If your Christmas cactus is wilting or seems very limp, it could be one of three issues. You'll want to identify and address the problem quickly, as it could potentially turn into root or stem rot if left alone.

The soil could be too wet, or too dry, or it may be too rootbound. Feel the soil with your finger, to about an inch deep, and use the process of elimination to determine the problem.

Solution: If the soil is just damp, let it dry before watering again. If the soil is saturated, it's best to immediately remove it from the saturated soil and repot it into dryer soil to prevent root or stem rot.

If the soil is dry, water it and watch it for a few days.

If there is no improvement after watering, the cactus may be very root-bound. Holiday cacti do like to be root bound, but eventually, they get too constricted to stay healthy. If your plant perks up and then wilts again within a few days, or if it doesn't perk up from watering, try repotting it into a new pot with a drainage hole one size bigger with cactus soil.


If the leaves of your Christmas cactus are turning red or pink, it may be getting too much sun, or it may not be getting watered enough.

Solution: If your Christmas cactus is right next to a window that gets direct sun during the day, move it back. They can take a bit of sun, but they prefer indirect light. Check the soil as well, and if it's dry to one inch deep, water it more frequently. When the soil feels dry to the touch, water your Christmas cactus.


If your Christmas cactus won't bloom, there could be a few different factors affecting it. Christmas cactus like to be a little bit rootbound, they like consistent temperatures, they want to be left alone, and they need long periods of darkness in the fall to initiate their blooming sequence. The older a Christmas cactus is, the more likely and profusely it is to bloom, so if you've just brought a small plant home, be patient!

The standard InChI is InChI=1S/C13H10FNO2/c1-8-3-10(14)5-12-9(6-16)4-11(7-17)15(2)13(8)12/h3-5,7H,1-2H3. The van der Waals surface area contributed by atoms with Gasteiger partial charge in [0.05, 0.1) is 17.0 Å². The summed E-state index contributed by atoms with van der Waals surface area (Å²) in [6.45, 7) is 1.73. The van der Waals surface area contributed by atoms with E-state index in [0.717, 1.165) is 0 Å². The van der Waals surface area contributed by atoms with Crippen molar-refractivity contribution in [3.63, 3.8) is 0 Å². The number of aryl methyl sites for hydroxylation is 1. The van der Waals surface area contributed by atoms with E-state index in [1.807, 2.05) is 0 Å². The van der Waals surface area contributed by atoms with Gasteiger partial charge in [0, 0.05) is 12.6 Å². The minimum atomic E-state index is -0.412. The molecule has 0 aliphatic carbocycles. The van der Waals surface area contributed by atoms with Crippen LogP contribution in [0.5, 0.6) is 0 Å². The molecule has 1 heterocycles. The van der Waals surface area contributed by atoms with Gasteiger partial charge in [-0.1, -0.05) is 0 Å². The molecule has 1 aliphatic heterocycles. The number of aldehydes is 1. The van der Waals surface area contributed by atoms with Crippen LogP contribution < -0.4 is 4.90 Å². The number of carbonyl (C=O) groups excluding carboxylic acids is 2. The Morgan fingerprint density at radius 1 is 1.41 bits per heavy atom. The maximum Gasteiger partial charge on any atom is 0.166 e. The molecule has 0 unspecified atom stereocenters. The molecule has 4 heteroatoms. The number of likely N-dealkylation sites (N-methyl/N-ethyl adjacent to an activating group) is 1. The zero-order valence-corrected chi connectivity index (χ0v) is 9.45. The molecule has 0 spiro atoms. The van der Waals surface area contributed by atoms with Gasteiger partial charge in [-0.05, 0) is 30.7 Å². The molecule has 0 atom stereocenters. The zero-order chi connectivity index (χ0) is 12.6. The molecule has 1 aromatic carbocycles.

Here are a few steps you can take to encourage your Christmas cactus to bloom in time for Christmas .

Cut back on watering in mid-October only water when the soil is dry to about 1 inch deep.

Keep the temperature reasonably cool, between 50-60ºF.

Keep it in indirect light during the day, and give it 12-14 hours of darkness at night for 6-8 weeks.

If you have windows in the room, close the blinds at night. If there is still lots of ambient light, even with blinds/curtains closed, you can gently cover the plant itself with dark cloth or bag. If you're going to use a blanket or sheet, place some sort of a frame around the plant, even putting it between two kitchen chairs so the cover doesn't cause any breakage.

Once you start to see flower buds forming, you can stop covering it at night.

When the buds start to open, return to watering when the surface of the soil feels dry


Suppose your Christmas cactus creates flower buds, but they all fall off before it blooms. In that case, it could be caused by sudden changes in light, humidity, temperature, overwatering, or being relocated.

If you recently brought your Christmas cactus home, moved to a new home, or moved it to a new room, you'll just have to be patient. They don't like sudden changes in environment and prefer to be left alone, so eventually, it will create new buds and flowers again.

If your cactus has been overwatered, it may drop its buds. If the soil is damp, leave it to dry before watering. If the soil is saturated, immediately repot it into barely moist cactus soil, so it doesn't get root rot. It may still drop its buds, but it should get new buds again eventually.

If the humidity has suddenly changed in your home (like if you just turned the furnace on recently), your Christmas cactus may have dropped its buds because it needs more humidity. Run a humidifier in the room, or place your Christmas cactus on a pebble tray.


Christmas cactuses may get infestations of common houseplant pests just like any other houseplant. If you see signs of an infestation, isolate your plant and treat the infestation with your preferred product.

Watch the video: HOW and WHEN to Repot Your Christmas Cactus!